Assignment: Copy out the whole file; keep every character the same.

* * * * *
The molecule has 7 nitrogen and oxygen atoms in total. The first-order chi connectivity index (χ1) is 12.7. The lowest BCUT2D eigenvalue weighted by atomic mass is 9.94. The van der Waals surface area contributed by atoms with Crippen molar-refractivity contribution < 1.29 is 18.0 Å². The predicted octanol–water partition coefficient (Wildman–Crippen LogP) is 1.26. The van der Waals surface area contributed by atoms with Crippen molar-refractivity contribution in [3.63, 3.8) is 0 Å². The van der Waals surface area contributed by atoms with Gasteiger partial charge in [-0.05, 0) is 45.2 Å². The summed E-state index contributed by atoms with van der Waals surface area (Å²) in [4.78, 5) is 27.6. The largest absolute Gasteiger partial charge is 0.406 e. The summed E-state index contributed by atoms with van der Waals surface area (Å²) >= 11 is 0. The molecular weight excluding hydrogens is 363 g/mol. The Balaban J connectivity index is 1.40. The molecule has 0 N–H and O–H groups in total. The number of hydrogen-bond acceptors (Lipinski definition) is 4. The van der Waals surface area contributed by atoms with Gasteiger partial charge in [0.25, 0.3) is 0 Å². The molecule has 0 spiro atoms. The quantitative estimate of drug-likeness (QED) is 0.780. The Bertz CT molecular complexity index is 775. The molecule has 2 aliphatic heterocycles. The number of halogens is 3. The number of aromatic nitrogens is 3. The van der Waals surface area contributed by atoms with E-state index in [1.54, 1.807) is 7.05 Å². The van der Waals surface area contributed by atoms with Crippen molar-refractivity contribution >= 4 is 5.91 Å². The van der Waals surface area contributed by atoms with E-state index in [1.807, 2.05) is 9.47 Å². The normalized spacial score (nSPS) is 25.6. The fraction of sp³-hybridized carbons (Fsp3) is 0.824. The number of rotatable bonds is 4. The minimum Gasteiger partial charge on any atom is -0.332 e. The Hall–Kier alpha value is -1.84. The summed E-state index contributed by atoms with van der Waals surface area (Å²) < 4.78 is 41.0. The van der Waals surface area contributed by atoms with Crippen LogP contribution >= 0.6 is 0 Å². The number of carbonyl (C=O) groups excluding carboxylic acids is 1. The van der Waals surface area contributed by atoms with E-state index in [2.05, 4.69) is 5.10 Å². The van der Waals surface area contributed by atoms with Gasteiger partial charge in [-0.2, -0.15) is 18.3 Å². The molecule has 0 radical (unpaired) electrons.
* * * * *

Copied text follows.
The molecule has 7 nitrogen and oxygen atoms in total. The first-order chi connectivity index (χ1) is 12.7. The lowest BCUT2D eigenvalue weighted by atomic mass is 9.94. The van der Waals surface area contributed by atoms with Crippen molar-refractivity contribution < 1.29 is 18.0 Å². The predicted octanol–water partition coefficient (Wildman–Crippen LogP) is 1.26. The van der Waals surface area contributed by atoms with Crippen molar-refractivity contribution in [3.63, 3.8) is 0 Å². The van der Waals surface area contributed by atoms with Gasteiger partial charge in [-0.05, 0) is 45.2 Å². The summed E-state index contributed by atoms with van der Waals surface area (Å²) in [4.78, 5) is 27.6. The largest absolute Gasteiger partial charge is 0.406 e. The summed E-state index contributed by atoms with van der Waals surface area (Å²) >= 11 is 0. The molecular weight excluding hydrogens is 363 g/mol. The Balaban J connectivity index is 1.40. The molecule has 0 N–H and O–H groups in total. The number of hydrogen-bond acceptors (Lipinski definition) is 4. The van der Waals surface area contributed by atoms with Gasteiger partial charge in [0.25, 0.3) is 0 Å². The molecule has 0 spiro atoms. The quantitative estimate of drug-likeness (QED) is 0.780. The Bertz CT molecular complexity index is 775. The molecule has 2 aliphatic heterocycles. The number of halogens is 3. The number of aromatic nitrogens is 3. The van der Waals surface area contributed by atoms with E-state index in [1.54, 1.807) is 7.05 Å². The van der Waals surface area contributed by atoms with Crippen molar-refractivity contribution >= 4 is 5.91 Å². The van der Waals surface area contributed by atoms with E-state index in [1.807, 2.05) is 9.47 Å². The normalized spacial score (nSPS) is 25.6. The fraction of sp³-hybridized carbons (Fsp3) is 0.824. The number of rotatable bonds is 4. The minimum Gasteiger partial charge on any atom is -0.332 e. The Hall–Kier alpha value is -1.84. The summed E-state index contributed by atoms with van der Waals surface area (Å²) < 4.78 is 41.0. The van der Waals surface area contributed by atoms with Crippen LogP contribution >= 0.6 is 0 Å². The number of carbonyl (C=O) groups excluding carboxylic acids is 1. The van der Waals surface area contributed by atoms with E-state index in [2.05, 4.69) is 5.10 Å². The van der Waals surface area contributed by atoms with Gasteiger partial charge in [-0.2, -0.15) is 18.3 Å². The molecule has 0 radical (unpaired) electrons.